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Lymphomatoid Papulosis Misdiagnosed as Anaplastic Lymphoma | OMICS International | Abstract
ISSN: 2157-7099

Journal of Cytology & Histology
Open Access

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Case Report

Lymphomatoid Papulosis Misdiagnosed as Anaplastic Lymphoma

Caius Solovan1,2 and Flavia Baderca3,4*

1Dermatology, “Victor Babeş” University of Medicine and Pharmacy, Timișoara, Romania

2Department of Dermatology, Emergency City Hospital, Timișoara, Romania

3Department of Microscopic Morphology, “Victor Babeş” University of Medicine and Pharmacy, Timișoara, Romania

4Discipline of Pharmaceutics, School of Pharmacy, University of the Western Cape, Bellville 7535, South Africa

*Corresponding Author:
Flavia Baderca
Associate Professor
Department of Microscopic Morphology
“Victor Babeş” University of Medicine and Pharmacy
2 Eftimie Murgu Square, 300077 Timişoara, Romania
Tel: +40733-106-101
E-mail: [email protected]

Received Date: February 15, 2016; Accepted Date: April 15, 2016; Published Date: April 25, 2016

Citation: Solovan C, Baderca F (2016) Lymphomatoid Papulosis Misdiagnosed as Anaplastic Lymphoma. J Cytol Histol 7: 415. doi: 10.4172/2157-7099.1000415

Copyright: © 2016 Solovan C, et al. This is an open-access article distributed under the terms of the Creative Commons Attribution License, which permits unrestricted use, distribution, and reproduction in any medium, provided the original author and source are credited.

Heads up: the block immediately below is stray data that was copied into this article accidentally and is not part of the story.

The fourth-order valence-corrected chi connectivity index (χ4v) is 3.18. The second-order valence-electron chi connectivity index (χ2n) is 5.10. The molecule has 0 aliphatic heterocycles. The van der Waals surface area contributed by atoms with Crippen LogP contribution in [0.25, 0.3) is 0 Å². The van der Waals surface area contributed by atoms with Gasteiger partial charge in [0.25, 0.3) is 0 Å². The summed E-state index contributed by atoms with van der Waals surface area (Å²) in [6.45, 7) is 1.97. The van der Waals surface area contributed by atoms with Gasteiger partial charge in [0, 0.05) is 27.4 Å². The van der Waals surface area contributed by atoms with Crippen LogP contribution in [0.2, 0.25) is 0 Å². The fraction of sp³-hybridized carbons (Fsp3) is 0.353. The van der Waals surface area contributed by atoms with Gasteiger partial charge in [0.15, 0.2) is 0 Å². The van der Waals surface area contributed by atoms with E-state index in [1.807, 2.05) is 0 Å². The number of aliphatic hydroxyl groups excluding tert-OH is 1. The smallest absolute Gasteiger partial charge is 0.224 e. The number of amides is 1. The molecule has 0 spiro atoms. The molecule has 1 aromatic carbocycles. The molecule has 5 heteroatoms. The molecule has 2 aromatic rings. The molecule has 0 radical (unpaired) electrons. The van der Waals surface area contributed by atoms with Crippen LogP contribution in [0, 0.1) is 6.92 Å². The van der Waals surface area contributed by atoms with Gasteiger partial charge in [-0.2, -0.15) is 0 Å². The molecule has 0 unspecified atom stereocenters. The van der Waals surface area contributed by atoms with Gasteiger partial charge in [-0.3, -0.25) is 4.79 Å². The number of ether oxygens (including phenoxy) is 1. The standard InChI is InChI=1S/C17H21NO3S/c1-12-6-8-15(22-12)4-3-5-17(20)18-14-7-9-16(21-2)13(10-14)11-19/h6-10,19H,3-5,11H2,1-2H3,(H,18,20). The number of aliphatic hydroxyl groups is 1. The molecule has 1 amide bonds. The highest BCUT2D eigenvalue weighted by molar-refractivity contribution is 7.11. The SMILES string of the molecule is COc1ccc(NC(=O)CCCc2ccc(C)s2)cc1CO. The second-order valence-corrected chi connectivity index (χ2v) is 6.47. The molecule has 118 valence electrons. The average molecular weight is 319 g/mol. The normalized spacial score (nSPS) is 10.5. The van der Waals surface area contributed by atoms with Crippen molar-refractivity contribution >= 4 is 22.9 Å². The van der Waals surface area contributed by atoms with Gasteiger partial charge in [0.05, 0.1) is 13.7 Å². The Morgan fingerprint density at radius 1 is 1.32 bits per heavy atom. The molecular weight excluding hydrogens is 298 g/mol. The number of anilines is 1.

Lymphomatoid papulosis is a very rare skin disorder, defined as a chronic, recurrent, self-healing papulonodular or papulonecrotic skin eruption with suggestive histopathological features of a cutaneous lymphoma. We report a case of a 47-year-old male with an 8 years history of recurrent papulonodular lesions, some ulcerated, located on the face, trunk and extremities. The patient has been diagnosed primary with staphylococcal infection based on the clinical features and then, after a skin biopsy with anaplastic large cell lymphoma with CD30 positive cells and treated with CHOP. When he stopped the therapy, the lesions reappeared. A second skin biopsy was performed. Histological examination revealed an infiltrate of dyscohesive atypical lymphoid cells at the dermal-epidermal junction extending in the deep dermis. These atypical lymphoid cells varied in size and had pale abundant cytoplasm. Mitoses including atypical forms were prominent. Small mature appearing lymphocytes admixed with neutrophils and eosinophils were scattered throughout the tumor. Immunohistochemical studies demonstrated that the atypical lymphoid cells expressed CD30, Bcl-2 and Ki-67 (90%). Considering also the clinicopathological correlation, the morphological and immunohistochemical stains were suggestive for the diagnosis of lymphomatoid papulosis type A. Keywords: Lymphomatoid papulosis